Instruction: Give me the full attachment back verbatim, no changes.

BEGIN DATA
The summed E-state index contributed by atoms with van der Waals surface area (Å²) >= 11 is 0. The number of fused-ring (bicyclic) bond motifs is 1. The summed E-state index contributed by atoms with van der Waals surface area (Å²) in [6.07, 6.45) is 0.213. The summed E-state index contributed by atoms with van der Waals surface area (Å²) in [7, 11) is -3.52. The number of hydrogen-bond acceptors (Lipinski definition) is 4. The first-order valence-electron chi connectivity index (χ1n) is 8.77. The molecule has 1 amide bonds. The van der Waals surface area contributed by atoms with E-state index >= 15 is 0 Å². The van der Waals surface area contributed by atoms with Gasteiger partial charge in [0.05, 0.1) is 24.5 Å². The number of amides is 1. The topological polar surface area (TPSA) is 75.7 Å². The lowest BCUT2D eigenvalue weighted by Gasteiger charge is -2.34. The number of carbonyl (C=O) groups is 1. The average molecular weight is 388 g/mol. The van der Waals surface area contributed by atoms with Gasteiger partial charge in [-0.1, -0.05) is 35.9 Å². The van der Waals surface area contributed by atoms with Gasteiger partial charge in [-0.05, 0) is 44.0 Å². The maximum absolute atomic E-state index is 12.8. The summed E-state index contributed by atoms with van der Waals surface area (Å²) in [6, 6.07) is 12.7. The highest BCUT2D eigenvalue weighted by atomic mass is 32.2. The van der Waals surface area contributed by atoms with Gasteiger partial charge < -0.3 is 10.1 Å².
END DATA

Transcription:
The summed E-state index contributed by atoms with van der Waals surface area (Å²) >= 11 is 0. The number of fused-ring (bicyclic) bond motifs is 1. The summed E-state index contributed by atoms with van der Waals surface area (Å²) in [6.07, 6.45) is 0.213. The summed E-state index contributed by atoms with van der Waals surface area (Å²) in [7, 11) is -3.52. The number of hydrogen-bond acceptors (Lipinski definition) is 4. The first-order valence-electron chi connectivity index (χ1n) is 8.77. The molecule has 1 amide bonds. The van der Waals surface area contributed by atoms with E-state index >= 15 is 0 Å². The van der Waals surface area contributed by atoms with Gasteiger partial charge in [0.05, 0.1) is 24.5 Å². The number of amides is 1. The topological polar surface area (TPSA) is 75.7 Å². The lowest BCUT2D eigenvalue weighted by Gasteiger charge is -2.34. The number of carbonyl (C=O) groups is 1. The average molecular weight is 388 g/mol. The van der Waals surface area contributed by atoms with Gasteiger partial charge in [-0.1, -0.05) is 35.9 Å². The van der Waals surface area contributed by atoms with Gasteiger partial charge in [-0.05, 0) is 44.0 Å². The maximum absolute atomic E-state index is 12.8. The summed E-state index contributed by atoms with van der Waals surface area (Å²) in [6, 6.07) is 12.7. The highest BCUT2D eigenvalue weighted by atomic mass is 32.2. The van der Waals surface area contributed by atoms with Gasteiger partial charge < -0.3 is 10.1 Å².